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Indiana's Ball State University Will No Longer Teach Creationism in Science Courses

August 2, 2013

The president of Indiana's Ball State University, Jo Ann Gora, announced this week that the public school no longer would teach intelligent design, or creationism, in science classes or espouse it as truth, The Huffington Post reported. Intelligent design, which rejects evolution, posits that an intelligent force rather than an uncontrolled process like natural selection is behind creation of the universe and living things. Gora's statement was in response to a complaint received about a particular BSU professor and his curriculum.

"Intelligent design is overwhelmingly deemed by the scientific community as a religious belief and not a scientific theory," Gora wrote in her statement issued to the school's faculty and staff. "Therefore, intelligent design is not appropriate content for science courses."

The action was in response to a letter from the Freedom from Religion Foundation that expressed concerns that Eric Hedin, assistant professor of physics at BSU, perhaps was violating separation of church and state by the way he was teaching intelligent design in an honors science class, "The Boundaries of Science," according to Inside Higher Ed. The foundation objected to Hedin reportedly sharing his personal beliefs and sanctioning a Christian view over others.

Intelligent design can now be discussed at BSU in social science and humanities courses that focus on religion, but can't be given more weight than other viewpoints, The Chronicle of Higher Education noted. Permitting this topic to be presented in a science class as a valid scientific theory wouldn't accurately represent the scholarly science community and, therefore, would fall short of the required academic standard. Therefore, the issue isn't a matter of academic freedom, Gora said, but, rather, academic integrity.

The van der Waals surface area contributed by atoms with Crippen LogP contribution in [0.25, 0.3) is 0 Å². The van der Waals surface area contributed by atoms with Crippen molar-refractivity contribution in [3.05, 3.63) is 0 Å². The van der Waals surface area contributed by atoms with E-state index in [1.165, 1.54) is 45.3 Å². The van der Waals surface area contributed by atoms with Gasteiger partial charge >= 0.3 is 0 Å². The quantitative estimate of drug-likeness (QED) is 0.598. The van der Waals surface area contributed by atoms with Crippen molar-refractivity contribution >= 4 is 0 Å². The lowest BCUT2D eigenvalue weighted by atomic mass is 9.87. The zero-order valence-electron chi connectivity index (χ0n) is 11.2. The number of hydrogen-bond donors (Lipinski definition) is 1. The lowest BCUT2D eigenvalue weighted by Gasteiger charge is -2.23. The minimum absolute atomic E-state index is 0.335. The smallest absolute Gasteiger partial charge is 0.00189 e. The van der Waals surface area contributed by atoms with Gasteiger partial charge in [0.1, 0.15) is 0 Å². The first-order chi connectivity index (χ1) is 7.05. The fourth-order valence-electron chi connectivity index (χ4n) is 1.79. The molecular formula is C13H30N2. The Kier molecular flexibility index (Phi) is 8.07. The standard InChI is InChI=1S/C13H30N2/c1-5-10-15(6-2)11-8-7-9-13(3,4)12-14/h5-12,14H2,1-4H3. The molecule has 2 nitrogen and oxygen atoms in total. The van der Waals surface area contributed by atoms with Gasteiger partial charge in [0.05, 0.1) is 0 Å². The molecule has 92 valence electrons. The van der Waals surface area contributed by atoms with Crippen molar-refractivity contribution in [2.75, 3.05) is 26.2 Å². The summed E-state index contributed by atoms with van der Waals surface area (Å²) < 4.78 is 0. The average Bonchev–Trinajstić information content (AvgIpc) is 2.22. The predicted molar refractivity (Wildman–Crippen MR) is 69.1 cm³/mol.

The school is working to ensure Hedin's courses remain free of intelligent design discourse, and Hedin has been cooperative. It's unknown whether or not he'll continue teaching "The Boundaries" course.

The Freedom from Religion Foundation is pleased with Gora's position, as is Jerry Coyne, a professor of ecology and evolution at the University of Chicago whose blog is called "Why Evolution is True," Inside Higher Ed explained. Coyne had published a blog in April, accusing Hedin of teaching religion in a science course, which sparked the intelligent design issue at BSU. Regarding Gora's announcement, Coyne told Inside Higher Ed it was "a magnificent statement. It was strong, unequivocal, and there was a lot to like about it."

However, the Discovery Institute, which promotes intelligent design, disagrees. The group's president, John West, said Gora's stance is "anti-academic freedom and Orwellian in the extreme" and a "gag order" on faculty who believe intellectual design has merit.

"Academic freedom was designed to protect dissenting and unpopular views among faculty," he added. "Redefining it as the freedom to teach only the majority view isn't academic freedom; it's an academic straitjacket."


Compiled by Doresa Banning

Sources:

"Ball State U. Bars Teaching of Intelligent Design as Science," chronicle.com, August 1, 2013, Peter Schmidt

"Ball State University Bans Teaching Intelligent Design In Science Classes," huffingtonpost.com, August 1, 2013, Tyler Kingkade

"Taking a Stand for Science," insidehighered.com, August 1, 2013, Colleen Flaherty

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